Now that you know what you’re dealing with inside the house, check out these 6 roaches that stay outside of it.
The first outdoor roach is the Blatta orientalis, better known as the Oriental cockroach. This pest has a very dark reddish brown color that it almost looks pitch black. It can’t fly, and it has a slight hunch in its back that makes it look a little more rounded than other roaches.
The Periplaneta fuliginosa or Smokybrown cockroach is common in the US. You can spot it through its overall extremely dark brown color and its 1.5-inch size. The Smokybrown doesn’t appear to have stripes, and its wings are as dark as its body.
These little bugs live in planter boxes, trees, holes, shrubbery and underneath mulch beds and ground covers. It gets dehydrated easily, so it tends to hover around areas with ample moisture. It can also get inside the house if it gets what it needs there.
If there are German cockroaches, there definitely have to be Americans.
Periplaneta americana or the American cockroach, the name speaks volumes about this insect and where it’s typically found. It’s mahogany or reddish brown in color and can reach almost two inches long. You can easily recognize it through its signature eye-like marks at the back of its thorax.
These roaches are found in sewers and storm drains mostly, but they’ve have been known to be in barns and other facilities where animals live in. They can also eat leaves, wood, small insects and fungi, so they’ll survive in woodland areas as well.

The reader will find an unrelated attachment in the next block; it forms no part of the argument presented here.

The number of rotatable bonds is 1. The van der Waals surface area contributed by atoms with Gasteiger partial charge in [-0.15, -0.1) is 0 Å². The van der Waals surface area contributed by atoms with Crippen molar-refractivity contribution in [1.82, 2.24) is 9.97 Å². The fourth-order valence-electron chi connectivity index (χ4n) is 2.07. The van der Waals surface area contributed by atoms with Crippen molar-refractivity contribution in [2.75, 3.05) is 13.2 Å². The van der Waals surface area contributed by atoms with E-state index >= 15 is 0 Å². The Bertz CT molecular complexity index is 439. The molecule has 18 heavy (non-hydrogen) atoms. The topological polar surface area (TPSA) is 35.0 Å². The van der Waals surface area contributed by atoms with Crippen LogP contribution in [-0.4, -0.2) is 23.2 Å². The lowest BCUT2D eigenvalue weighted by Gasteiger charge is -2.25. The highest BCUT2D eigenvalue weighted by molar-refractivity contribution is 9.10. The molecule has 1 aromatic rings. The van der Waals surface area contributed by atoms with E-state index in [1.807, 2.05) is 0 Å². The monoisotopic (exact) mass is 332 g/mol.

The Turkestan cockroach (Blatta lateralis) can grow about 1 inch long with the females are much bigger than their male counterparts. This roach is brown with distinct peach or cream lines the creep along the edges of its body.
Turkestan roaches often live near compost piles and leaf fragments. They can also be seen inside concrete cracks, potted plants and meter boxes. They generally live outside but can inhabit homes when they grow out their population.
The Field cockroach is one of the tinniest roaches in this list. Blattella vaga can grow up to only about 1/2 of an inch. In looks, it has some similarities to the German cockroach with its light greyish brown color and two dark brown stripes at the back of its head and thorax. The only difference between the two is that it the Field cockroach has brown vertical stripes between its eyes.
These gray roaches are hard to spot. Sometimes you can find a Field roach that’s more of an olive color, but that is quite unlikely. If plant debris or leaf piles are nearby, you’ll find more of these roaches around.
How do we get roaches?
Now that you know the common types of roaches, let’s look at how we get them in the first place. Learning where these insects come from can help you be mindful of your surroundings to ultimately avoid an infestation.
Here’s a list of possible reasons on how roaches can enter your home. You can also read a more detailed explanation on this if you like to know more on how these bugs are spread.
- Hitchhiking. First off, roaches are like bed bugs, they can get into a house through hitchhiking. You can get them if you don’t check your luggage and your clothes after coming home from a trip; you might have unknowingly picked up and transferred small roaches to your house. Furniture and potted plants from outside can also serve as hosts for these insects.
- Poor hygiene. Roaches are attracted to food debris on the floor, other exposed food in corners of the house, easy water sources like leaky old pipes and a lot of hiding places in clutter and disorganization.